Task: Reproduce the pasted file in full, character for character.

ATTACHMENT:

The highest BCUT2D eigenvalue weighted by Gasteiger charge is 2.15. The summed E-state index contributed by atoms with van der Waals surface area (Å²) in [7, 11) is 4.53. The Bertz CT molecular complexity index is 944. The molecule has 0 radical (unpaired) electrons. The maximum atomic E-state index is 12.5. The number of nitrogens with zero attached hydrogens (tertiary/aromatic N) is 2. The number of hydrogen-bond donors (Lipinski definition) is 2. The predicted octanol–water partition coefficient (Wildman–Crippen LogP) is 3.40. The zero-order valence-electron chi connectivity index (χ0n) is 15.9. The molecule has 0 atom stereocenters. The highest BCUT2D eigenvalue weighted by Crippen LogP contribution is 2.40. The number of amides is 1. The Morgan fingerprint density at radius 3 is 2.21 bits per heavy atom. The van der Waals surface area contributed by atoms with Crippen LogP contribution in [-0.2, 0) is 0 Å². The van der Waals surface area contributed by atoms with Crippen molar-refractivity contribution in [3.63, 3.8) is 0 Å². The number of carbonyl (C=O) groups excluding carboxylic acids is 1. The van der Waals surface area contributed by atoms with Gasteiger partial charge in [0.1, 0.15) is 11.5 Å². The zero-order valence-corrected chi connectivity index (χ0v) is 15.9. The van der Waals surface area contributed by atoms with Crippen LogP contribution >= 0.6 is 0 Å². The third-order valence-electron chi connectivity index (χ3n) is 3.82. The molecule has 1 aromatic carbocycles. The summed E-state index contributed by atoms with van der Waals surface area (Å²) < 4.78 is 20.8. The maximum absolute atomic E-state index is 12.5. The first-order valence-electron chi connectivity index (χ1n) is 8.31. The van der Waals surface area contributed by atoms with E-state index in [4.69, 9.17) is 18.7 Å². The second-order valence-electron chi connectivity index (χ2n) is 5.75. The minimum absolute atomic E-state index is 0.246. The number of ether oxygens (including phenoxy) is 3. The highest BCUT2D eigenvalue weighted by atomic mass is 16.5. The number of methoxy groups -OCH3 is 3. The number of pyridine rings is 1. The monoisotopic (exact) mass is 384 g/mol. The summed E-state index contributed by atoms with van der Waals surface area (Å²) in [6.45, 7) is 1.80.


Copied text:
The highest BCUT2D eigenvalue weighted by Gasteiger charge is 2.15. The summed E-state index contributed by atoms with van der Waals surface area (Å²) in [7, 11) is 4.53. The Bertz CT molecular complexity index is 944. The molecule has 0 radical (unpaired) electrons. The maximum atomic E-state index is 12.5. The number of nitrogens with zero attached hydrogens (tertiary/aromatic N) is 2. The number of hydrogen-bond donors (Lipinski definition) is 2. The predicted octanol–water partition coefficient (Wildman–Crippen LogP) is 3.40. The zero-order valence-electron chi connectivity index (χ0n) is 15.9. The molecule has 0 atom stereocenters. The highest BCUT2D eigenvalue weighted by Crippen LogP contribution is 2.40. The number of amides is 1. The Morgan fingerprint density at radius 3 is 2.21 bits per heavy atom. The van der Waals surface area contributed by atoms with Crippen LogP contribution in [-0.2, 0) is 0 Å². The van der Waals surface area contributed by atoms with Crippen molar-refractivity contribution in [3.63, 3.8) is 0 Å². The number of carbonyl (C=O) groups excluding carboxylic acids is 1. The van der Waals surface area contributed by atoms with Gasteiger partial charge in [0.1, 0.15) is 11.5 Å². The zero-order valence-corrected chi connectivity index (χ0v) is 15.9. The van der Waals surface area contributed by atoms with Crippen LogP contribution >= 0.6 is 0 Å². The third-order valence-electron chi connectivity index (χ3n) is 3.82. The molecule has 1 aromatic carbocycles. The summed E-state index contributed by atoms with van der Waals surface area (Å²) < 4.78 is 20.8. The maximum absolute atomic E-state index is 12.5. The first-order valence-electron chi connectivity index (χ1n) is 8.31. The van der Waals surface area contributed by atoms with E-state index in [4.69, 9.17) is 18.7 Å². The second-order valence-electron chi connectivity index (χ2n) is 5.75. The minimum absolute atomic E-state index is 0.246. The number of ether oxygens (including phenoxy) is 3. The highest BCUT2D eigenvalue weighted by atomic mass is 16.5. The number of methoxy groups -OCH3 is 3. The number of pyridine rings is 1. The monoisotopic (exact) mass is 384 g/mol. The summed E-state index contributed by atoms with van der Waals surface area (Å²) in [6.45, 7) is 1.80.